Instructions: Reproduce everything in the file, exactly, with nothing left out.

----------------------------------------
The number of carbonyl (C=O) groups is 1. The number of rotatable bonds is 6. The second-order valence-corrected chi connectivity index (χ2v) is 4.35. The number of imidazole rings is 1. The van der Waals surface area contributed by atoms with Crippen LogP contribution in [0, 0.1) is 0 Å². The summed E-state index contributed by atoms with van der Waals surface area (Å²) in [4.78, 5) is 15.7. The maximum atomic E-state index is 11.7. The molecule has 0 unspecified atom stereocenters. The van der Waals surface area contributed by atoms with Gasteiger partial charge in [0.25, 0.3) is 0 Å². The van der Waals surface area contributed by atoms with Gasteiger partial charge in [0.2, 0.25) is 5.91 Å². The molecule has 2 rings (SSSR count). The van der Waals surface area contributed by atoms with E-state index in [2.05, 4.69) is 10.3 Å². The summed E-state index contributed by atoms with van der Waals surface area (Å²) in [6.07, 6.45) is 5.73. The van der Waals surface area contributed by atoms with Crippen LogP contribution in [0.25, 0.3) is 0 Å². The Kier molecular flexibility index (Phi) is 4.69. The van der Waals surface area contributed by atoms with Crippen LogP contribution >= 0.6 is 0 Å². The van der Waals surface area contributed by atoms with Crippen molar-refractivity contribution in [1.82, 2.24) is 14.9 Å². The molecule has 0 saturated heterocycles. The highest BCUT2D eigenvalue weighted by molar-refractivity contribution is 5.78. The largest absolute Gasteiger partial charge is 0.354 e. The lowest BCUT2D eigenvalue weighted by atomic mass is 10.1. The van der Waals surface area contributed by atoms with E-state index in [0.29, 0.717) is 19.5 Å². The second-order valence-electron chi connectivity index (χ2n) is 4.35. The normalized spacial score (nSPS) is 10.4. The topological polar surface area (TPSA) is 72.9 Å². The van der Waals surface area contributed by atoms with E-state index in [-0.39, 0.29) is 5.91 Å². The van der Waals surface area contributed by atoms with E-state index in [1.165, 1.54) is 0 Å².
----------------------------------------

The number of carbonyl (C=O) groups is 1. The number of rotatable bonds is 6. The second-order valence-corrected chi connectivity index (χ2v) is 4.35. The number of imidazole rings is 1. The van der Waals surface area contributed by atoms with Crippen LogP contribution in [0, 0.1) is 0 Å². The summed E-state index contributed by atoms with van der Waals surface area (Å²) in [4.78, 5) is 15.7. The maximum atomic E-state index is 11.7. The molecule has 0 unspecified atom stereocenters. The van der Waals surface area contributed by atoms with Gasteiger partial charge in [0.25, 0.3) is 0 Å². The van der Waals surface area contributed by atoms with Gasteiger partial charge in [0.2, 0.25) is 5.91 Å². The molecule has 2 rings (SSSR count). The van der Waals surface area contributed by atoms with E-state index in [2.05, 4.69) is 10.3 Å². The summed E-state index contributed by atoms with van der Waals surface area (Å²) in [6.07, 6.45) is 5.73. The van der Waals surface area contributed by atoms with Crippen LogP contribution in [0.25, 0.3) is 0 Å². The Kier molecular flexibility index (Phi) is 4.69. The van der Waals surface area contributed by atoms with Crippen LogP contribution >= 0.6 is 0 Å². The van der Waals surface area contributed by atoms with Crippen molar-refractivity contribution in [1.82, 2.24) is 14.9 Å². The molecule has 0 saturated heterocycles. The highest BCUT2D eigenvalue weighted by molar-refractivity contribution is 5.78. The largest absolute Gasteiger partial charge is 0.354 e. The lowest BCUT2D eigenvalue weighted by atomic mass is 10.1. The van der Waals surface area contributed by atoms with E-state index in [0.29, 0.717) is 19.5 Å². The second-order valence-electron chi connectivity index (χ2n) is 4.35. The normalized spacial score (nSPS) is 10.4. The topological polar surface area (TPSA) is 72.9 Å². The van der Waals surface area contributed by atoms with E-state index in [-0.39, 0.29) is 5.91 Å². The van der Waals surface area contributed by atoms with E-state index in [1.165, 1.54) is 0 Å².